Interview: Samantha from Dasein Fragrance

     It is my pleasure to share with you my interview with talented perfumer Samantha Rader from Dasein Fragrance.

Photo courtesy of Samantha

Photo courtesy of Samantha

     The niche community has gone bananas for Samantha’s season-inspired line of fragrances, and I with it. Last year I adored WINTER‘s pine and lavender blend, and this year I went a little cross-eyed for the bright green SPRING, in all of its minty, peppery glory. I’m currently anxiously waiting to try SUMMER, a blood-red juice that Samantha describes in this interview.

     Editor’s note: Samantha would like to iterate that mint is not an official note in SPRING. She suggests vetiver instead, but as you know – everyone smells thing a tiny bit differently!

     Below are Samantha’s thoughts about her inspiration, how she got started in perfumery, and the challenges of getting her products on the shelves of the world.


 

1. Your new fragrance is called SPRING, and has been in the making for quite a while. Where did the inspiration come from, and what was the development process like?

The inspiration for SPRING was a wet spring morning, with notes of fresh blooms, rich soil and sprouting grass. The development process for SPRING was extra complicated and involved because my original main ingredients from India (ruh khus and rose attar) went extinct! So I had to completely reformulate right before production.


2. Talk about a headache! How are your two fragrances, SPRING and WINTER, different? Do they have anything in common?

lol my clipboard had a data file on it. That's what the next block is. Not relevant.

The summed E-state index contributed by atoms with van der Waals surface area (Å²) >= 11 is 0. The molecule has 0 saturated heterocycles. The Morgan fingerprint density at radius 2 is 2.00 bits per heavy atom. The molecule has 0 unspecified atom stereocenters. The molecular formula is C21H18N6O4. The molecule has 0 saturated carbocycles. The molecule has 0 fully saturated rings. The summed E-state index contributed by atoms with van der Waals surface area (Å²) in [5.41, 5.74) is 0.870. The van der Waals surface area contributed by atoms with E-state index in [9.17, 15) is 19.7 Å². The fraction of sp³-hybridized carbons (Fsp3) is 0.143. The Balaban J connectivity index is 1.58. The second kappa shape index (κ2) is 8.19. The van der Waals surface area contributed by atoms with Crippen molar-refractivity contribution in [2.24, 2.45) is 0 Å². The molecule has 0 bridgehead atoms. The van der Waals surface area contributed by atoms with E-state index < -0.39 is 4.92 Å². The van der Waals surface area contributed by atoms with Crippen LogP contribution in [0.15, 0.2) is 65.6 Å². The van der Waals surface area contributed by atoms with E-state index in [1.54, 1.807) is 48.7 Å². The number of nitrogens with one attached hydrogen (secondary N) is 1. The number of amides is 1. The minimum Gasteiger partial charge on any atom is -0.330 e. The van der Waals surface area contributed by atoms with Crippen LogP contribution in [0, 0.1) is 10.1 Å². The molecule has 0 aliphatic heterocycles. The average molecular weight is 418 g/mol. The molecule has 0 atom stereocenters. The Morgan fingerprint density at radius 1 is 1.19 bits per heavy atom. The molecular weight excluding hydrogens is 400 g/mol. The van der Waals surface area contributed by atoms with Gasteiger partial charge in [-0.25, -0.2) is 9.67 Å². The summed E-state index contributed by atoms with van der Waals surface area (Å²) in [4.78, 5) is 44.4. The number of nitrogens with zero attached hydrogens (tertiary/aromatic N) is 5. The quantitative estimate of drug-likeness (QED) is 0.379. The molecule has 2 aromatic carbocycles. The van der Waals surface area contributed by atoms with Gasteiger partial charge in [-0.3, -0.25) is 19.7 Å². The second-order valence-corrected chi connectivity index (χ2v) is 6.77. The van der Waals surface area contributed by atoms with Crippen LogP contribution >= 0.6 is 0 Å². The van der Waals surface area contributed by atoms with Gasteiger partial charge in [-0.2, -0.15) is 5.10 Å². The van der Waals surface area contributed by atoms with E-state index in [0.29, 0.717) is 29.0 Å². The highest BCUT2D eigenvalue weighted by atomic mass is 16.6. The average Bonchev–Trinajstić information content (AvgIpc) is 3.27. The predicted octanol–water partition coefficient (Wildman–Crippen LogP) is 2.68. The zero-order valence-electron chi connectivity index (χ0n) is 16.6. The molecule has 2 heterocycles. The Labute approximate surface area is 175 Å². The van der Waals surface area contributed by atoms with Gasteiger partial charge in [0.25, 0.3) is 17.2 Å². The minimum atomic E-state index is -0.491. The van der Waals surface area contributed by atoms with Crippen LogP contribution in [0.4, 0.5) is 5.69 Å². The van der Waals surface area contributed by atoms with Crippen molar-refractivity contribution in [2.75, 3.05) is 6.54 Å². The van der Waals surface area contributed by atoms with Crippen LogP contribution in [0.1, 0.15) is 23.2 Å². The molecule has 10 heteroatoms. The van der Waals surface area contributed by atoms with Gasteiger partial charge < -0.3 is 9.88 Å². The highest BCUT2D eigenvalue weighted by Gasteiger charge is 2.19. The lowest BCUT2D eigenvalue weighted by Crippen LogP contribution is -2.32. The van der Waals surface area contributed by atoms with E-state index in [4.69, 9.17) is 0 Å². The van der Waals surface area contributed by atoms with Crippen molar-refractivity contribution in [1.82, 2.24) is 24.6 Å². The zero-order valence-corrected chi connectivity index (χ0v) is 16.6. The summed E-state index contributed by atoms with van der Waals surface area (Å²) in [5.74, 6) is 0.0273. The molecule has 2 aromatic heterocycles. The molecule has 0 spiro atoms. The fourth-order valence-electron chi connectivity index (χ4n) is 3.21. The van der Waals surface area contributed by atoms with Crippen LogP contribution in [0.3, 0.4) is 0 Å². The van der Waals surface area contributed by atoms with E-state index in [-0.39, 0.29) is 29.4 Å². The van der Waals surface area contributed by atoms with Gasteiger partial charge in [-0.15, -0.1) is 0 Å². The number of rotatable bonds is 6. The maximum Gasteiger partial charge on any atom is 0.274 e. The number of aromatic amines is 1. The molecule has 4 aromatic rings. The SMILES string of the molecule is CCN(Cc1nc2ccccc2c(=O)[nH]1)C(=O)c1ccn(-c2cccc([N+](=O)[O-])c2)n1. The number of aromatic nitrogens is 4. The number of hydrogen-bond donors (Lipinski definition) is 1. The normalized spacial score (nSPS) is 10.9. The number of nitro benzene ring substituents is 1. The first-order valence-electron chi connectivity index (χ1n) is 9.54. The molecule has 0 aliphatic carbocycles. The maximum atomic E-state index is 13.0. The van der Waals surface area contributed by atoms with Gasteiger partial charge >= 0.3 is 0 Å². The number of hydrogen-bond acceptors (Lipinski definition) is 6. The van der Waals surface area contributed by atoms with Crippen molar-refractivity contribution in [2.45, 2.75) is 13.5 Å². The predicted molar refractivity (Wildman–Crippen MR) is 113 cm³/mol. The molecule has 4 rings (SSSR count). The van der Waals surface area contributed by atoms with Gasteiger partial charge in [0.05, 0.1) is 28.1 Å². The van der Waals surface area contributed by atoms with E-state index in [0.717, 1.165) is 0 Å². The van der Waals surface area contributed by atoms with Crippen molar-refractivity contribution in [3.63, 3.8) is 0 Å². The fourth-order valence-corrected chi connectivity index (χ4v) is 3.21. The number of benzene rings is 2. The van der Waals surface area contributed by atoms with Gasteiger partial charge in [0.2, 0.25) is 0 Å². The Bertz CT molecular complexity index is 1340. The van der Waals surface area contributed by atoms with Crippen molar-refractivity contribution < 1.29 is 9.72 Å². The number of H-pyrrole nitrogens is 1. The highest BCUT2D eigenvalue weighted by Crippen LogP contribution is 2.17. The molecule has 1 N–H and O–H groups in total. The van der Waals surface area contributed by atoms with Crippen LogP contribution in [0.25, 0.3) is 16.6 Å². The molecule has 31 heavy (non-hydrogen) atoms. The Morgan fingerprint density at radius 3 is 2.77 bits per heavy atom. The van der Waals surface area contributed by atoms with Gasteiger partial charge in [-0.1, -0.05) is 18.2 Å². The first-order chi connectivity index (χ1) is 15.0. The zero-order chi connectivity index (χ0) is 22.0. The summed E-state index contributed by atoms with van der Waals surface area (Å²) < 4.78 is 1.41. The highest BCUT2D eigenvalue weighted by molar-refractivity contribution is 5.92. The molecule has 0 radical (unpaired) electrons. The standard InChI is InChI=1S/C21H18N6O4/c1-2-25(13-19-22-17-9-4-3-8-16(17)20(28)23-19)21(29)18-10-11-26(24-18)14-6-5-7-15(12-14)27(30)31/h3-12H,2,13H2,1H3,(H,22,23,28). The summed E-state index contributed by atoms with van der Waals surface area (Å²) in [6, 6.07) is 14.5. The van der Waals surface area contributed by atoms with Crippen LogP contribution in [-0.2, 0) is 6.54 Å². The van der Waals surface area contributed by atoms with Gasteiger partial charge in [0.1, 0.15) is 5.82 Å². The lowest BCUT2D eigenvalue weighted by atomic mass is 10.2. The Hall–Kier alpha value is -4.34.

SPRING and WINTER are both earthy scents. SPRING includes pink florals where WINTER’s only floral note is a rich deep lavender. They both hope to evoke nature, each trying to capture the quintessential smells of the respective seasons.

© Gil Segev 2015

© Gil Segev 2015


3. The colour of SPRING is so unique. What gives the juice its distinctive green appearance, and did this happen on purpose?

The color of SPRING was created by the Ruh Khus oil from india, which is a sandalwood distillation of vetiver–a pungent grass that grows only in the southern hemisphere.

4. Think back to any particular event in your perfume-making experience that stands out, negatively or positively. What was it, and what did you take from it?

SPRING was tricky because there were certain chemical reactions happening between the ingredients that would occur a few weeks into the maceration process. So I would get a formula that I was in love with, and then two weeks later it would smell like maple syrup! SPRING was the most difficult of all my formulas to conceive. It took me almost a year to get it right.

5. What is your creation process like? Does it start with a set of notes, an idea, or something else?